Research gathered from satellite tags placed on young albatrosses at their subantarctic breeding grounds, for instance, shows that fledglings invariably wait for prevailing winds to shift to the southwest before embarking on their first migratory flight—without the example of parents, who depart well before they can fly. “Somewhere in the program,” Åkesson said, “they know which environmental situations will benefit their northeast migration.”

Åkesson cited impressive navigational feats of many other animals, such as young loggerhead turtles—who embark on 8,000-mile migrations in the North Atlantic, returning to their breeding grounds seven to eight years later—and common swifts, birds that annually cover a distance equal to seven trips around the globe, staying airborne and on course even while asleep. Improved technology is helping to unlock clues to animals’ engagement with phenomena such as air and ocean currents that may explain their migratory abilities.

As the directionally challenged among us well know, humans often lack sophisticated internal navigational abilities. Robert J. Koester has made a career out of successfully predicting the behavior of off-course humans. A technical instructor at the Virginia Department of Emergency Management and the author of Lost Person Behavior: A Search and Rescue Guide on Where to Look—for Land, Air, and Water (dbS Productions, 2008), Koester is the driving force behind the International Search and Rescue Database (ISRID), which includes information from more than 50,000 search and rescue incidents. ISRID has yielded six spatial models for finding lost subjects in different scenarios, tools that can save valuable time in tense situations. Using these models, Koester explained, “we can, for example, say that in temperate environments, 50 percent of lost subjects with dementia will be found within 15 meters of a road or a trail.”

Uncharted Territories

The Kent State University cultural anthropologist Richard Feinberg is among a growing number of scholars and indigenous Pacific Islanders interested in making sense of way-finding techniques that predate databases, maps, compasses, sextants, and global positioning systems (GPS) by hundreds of years. Beginning in the 1970s, Feinberg said, long experimental trips guided by Pacific Island master navigators “proved it is possible to make voyages across the open sea, out of sight of land, without instruments, with a high degree of accuracy.” These excursions and other research described by Feinberg are providing valuable information about the “navigational tool kit” Pacific Islanders have relied on for centuries, which includes dead reckoning, knowledge of wind and ocean currents, avian feeding and flight patterns, the ability to detect when waves have been deflected from land, celestial navigation, and handmade wind and star compasses.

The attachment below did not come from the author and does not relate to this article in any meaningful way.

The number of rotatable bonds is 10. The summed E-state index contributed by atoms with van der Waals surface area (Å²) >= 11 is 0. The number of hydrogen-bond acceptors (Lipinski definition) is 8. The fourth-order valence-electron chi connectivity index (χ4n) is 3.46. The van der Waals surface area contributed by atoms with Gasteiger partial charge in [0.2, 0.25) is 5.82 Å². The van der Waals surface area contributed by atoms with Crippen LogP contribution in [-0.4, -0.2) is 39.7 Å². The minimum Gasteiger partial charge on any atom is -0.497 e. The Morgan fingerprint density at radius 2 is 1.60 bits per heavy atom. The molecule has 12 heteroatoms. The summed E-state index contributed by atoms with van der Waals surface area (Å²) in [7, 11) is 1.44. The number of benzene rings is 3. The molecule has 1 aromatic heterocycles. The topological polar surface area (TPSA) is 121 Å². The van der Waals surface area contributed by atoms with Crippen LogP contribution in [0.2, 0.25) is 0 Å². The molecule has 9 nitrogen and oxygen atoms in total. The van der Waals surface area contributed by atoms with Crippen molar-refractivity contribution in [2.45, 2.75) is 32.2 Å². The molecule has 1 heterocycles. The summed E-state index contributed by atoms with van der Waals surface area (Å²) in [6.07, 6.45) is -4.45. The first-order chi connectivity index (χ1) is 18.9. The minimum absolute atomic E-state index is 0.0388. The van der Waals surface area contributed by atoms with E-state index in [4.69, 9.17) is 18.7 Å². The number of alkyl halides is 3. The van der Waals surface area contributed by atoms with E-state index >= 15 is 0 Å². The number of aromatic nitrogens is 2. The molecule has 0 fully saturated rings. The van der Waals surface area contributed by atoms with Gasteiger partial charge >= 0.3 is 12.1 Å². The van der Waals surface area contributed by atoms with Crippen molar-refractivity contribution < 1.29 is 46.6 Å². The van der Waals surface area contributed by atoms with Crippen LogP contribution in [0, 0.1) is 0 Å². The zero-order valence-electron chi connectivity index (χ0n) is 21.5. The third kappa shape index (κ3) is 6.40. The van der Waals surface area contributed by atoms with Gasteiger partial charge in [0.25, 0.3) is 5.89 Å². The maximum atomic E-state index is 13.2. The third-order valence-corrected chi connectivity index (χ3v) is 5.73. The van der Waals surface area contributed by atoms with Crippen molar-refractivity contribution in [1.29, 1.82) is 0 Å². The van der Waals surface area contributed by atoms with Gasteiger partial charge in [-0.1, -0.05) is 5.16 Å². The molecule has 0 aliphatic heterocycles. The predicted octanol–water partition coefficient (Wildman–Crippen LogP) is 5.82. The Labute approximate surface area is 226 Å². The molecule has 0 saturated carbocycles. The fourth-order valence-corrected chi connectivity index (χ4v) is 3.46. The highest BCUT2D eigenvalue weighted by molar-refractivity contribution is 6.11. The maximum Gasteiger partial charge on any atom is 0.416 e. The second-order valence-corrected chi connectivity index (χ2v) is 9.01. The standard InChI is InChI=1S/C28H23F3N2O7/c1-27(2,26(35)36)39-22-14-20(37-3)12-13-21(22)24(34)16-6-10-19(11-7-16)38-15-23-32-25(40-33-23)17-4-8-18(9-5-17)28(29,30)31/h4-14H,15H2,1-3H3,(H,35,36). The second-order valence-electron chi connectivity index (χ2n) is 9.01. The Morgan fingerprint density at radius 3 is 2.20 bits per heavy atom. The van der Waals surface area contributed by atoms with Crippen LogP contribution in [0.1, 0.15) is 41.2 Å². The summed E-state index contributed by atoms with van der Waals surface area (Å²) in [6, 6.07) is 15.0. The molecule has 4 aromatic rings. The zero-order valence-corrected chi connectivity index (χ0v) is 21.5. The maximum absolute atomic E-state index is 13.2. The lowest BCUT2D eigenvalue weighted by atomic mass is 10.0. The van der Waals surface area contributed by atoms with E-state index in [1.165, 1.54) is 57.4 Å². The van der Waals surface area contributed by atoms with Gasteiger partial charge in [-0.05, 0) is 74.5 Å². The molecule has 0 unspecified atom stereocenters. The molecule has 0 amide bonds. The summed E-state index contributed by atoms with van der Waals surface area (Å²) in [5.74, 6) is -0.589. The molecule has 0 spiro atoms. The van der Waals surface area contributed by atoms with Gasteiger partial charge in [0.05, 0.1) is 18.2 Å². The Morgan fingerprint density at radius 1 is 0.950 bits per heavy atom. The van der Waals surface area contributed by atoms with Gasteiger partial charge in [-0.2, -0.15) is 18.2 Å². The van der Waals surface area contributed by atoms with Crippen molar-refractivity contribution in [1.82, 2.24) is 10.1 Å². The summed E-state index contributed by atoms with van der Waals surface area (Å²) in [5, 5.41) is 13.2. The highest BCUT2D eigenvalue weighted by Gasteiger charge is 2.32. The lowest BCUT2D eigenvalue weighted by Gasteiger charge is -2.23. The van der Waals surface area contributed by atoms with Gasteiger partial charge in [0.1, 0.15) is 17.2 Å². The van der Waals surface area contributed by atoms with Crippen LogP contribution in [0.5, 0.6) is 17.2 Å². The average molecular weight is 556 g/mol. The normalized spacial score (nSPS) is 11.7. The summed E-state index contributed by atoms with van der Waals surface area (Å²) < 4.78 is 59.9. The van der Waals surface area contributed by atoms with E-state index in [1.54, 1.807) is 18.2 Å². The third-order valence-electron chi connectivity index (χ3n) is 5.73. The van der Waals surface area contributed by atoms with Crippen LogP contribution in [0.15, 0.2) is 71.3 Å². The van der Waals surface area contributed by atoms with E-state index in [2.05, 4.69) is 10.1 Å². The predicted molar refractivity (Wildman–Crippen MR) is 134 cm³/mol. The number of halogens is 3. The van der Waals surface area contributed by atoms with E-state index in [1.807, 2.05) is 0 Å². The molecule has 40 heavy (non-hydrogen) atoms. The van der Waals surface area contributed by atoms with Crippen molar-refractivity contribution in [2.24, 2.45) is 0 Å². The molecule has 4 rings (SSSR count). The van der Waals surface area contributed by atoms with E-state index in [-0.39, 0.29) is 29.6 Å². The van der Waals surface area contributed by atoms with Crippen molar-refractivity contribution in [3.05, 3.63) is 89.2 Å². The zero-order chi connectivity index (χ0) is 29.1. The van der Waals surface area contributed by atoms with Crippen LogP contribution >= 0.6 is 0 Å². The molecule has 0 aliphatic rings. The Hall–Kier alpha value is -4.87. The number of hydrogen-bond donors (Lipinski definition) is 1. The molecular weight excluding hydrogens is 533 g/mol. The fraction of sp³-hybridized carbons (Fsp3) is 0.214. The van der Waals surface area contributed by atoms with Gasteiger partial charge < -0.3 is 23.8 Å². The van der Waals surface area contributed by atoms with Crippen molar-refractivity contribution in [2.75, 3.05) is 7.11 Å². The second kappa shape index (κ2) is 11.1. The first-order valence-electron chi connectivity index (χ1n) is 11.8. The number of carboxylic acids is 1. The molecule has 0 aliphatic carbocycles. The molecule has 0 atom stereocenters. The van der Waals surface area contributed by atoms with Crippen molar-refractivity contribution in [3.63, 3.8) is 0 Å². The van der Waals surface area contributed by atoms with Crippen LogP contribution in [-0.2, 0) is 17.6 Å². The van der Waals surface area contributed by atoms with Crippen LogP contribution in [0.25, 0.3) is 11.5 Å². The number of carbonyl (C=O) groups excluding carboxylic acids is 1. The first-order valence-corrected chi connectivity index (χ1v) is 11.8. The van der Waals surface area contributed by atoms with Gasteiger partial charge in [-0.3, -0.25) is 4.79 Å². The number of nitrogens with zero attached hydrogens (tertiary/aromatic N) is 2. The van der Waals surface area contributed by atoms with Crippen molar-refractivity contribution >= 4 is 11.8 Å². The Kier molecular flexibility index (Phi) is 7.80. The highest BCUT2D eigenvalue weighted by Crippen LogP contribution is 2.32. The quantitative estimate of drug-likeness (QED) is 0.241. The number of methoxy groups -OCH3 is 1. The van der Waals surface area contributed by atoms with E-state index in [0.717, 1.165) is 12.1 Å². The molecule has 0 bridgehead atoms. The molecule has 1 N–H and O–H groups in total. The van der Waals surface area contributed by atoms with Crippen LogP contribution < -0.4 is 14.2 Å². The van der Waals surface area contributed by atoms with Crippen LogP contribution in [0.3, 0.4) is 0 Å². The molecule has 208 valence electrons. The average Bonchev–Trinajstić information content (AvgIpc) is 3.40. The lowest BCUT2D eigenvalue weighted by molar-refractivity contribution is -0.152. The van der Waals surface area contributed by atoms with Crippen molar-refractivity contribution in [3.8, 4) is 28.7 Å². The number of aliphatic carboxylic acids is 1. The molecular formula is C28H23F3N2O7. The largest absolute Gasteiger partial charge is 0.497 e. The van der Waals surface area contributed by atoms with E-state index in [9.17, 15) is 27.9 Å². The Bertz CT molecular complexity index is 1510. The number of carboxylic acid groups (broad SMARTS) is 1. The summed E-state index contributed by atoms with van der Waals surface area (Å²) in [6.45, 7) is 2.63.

Research suggests that the navigational tool kit of future intergalactic travelers will include familiarity with the properties of pulsars—small, super-dense remnants of exploded stars that emit radio waves across space at relatively constant intervals. The astrophysicist George Hobbs and his colleagues at CSIRO Astronomy and Space Science, in Australia, believe that just as today’s global positioning systems rely on coordinates transmitted from Earth-orbiting satellites, vehicles traveling in deep space—well out of range of Earth’s GPS tracking—will be able to find their way by triangulating signals from pulsars. Testing this theory on a simulated spacecraft journey from Earth to Mars, Hobbs has been able to determine the craft’s location within 10 kilometers. “For deep space navigation,” he asserted, “this technique will work.”

Bringing symposium participants back down to earth, the Boston Globe reporter Hiawatha Bray, the author of You Are Here (Basic Books, 2014), talked about a relatively straightforward navigation problem that is just beginning to be addressed. In the poor urban areas of many emerging nations, he noted, millions of people are “lost” because they don’t have a street address. “Without an address,” Bray asked, “how do you register to vote, receive mail, or establish a bank account?” How, in a city like Monrovia, Liberia, can health officials track the spread of Ebola?

Emerging nations are currently developing solutions to this problem with the help of high-tech companies that use Google Maps, specialized software, and neighborhood canvassers to assign street addresses to even the humblest residential structures. While “we get wowed” by the concept of interstellar navigation, Bray observed, “something as basic as being able to say ‘This is where you can find me’ can change a person’s life.”

Deborah Blagg is a freelance writer.

Photos by Tony Rinaldo